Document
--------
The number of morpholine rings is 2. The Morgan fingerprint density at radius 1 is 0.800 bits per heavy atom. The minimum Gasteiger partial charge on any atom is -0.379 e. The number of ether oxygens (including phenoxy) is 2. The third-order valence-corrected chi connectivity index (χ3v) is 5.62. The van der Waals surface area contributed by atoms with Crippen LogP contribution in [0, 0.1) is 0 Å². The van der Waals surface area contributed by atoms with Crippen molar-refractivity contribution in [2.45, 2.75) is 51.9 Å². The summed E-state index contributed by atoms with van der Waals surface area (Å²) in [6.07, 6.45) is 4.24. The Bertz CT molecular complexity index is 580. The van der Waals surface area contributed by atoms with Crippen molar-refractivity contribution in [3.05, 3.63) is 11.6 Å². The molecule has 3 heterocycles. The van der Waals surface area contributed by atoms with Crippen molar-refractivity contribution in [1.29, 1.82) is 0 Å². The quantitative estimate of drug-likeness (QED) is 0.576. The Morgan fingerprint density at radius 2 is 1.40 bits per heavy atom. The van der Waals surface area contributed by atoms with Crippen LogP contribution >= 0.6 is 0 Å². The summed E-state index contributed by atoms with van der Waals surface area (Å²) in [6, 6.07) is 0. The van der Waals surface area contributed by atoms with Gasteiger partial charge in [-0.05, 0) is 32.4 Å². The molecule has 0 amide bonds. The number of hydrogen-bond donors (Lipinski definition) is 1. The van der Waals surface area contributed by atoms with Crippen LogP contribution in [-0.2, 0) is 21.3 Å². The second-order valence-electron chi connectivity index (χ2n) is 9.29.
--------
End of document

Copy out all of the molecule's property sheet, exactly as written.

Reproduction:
The number of morpholine rings is 2. The Morgan fingerprint density at radius 1 is 0.800 bits per heavy atom. The minimum Gasteiger partial charge on any atom is -0.379 e. The number of ether oxygens (including phenoxy) is 2. The third-order valence-corrected chi connectivity index (χ3v) is 5.62. The van der Waals surface area contributed by atoms with Crippen LogP contribution in [0, 0.1) is 0 Å². The van der Waals surface area contributed by atoms with Crippen molar-refractivity contribution in [2.45, 2.75) is 51.9 Å². The summed E-state index contributed by atoms with van der Waals surface area (Å²) in [6.07, 6.45) is 4.24. The Bertz CT molecular complexity index is 580. The van der Waals surface area contributed by atoms with Crippen molar-refractivity contribution in [3.05, 3.63) is 11.6 Å². The molecule has 3 heterocycles. The van der Waals surface area contributed by atoms with Crippen molar-refractivity contribution in [1.29, 1.82) is 0 Å². The quantitative estimate of drug-likeness (QED) is 0.576. The Morgan fingerprint density at radius 2 is 1.40 bits per heavy atom. The van der Waals surface area contributed by atoms with Crippen LogP contribution >= 0.6 is 0 Å². The summed E-state index contributed by atoms with van der Waals surface area (Å²) in [6, 6.07) is 0. The van der Waals surface area contributed by atoms with Gasteiger partial charge in [-0.05, 0) is 32.4 Å². The molecule has 0 amide bonds. The number of hydrogen-bond donors (Lipinski definition) is 1. The van der Waals surface area contributed by atoms with Crippen LogP contribution in [-0.2, 0) is 21.3 Å². The second-order valence-electron chi connectivity index (χ2n) is 9.29.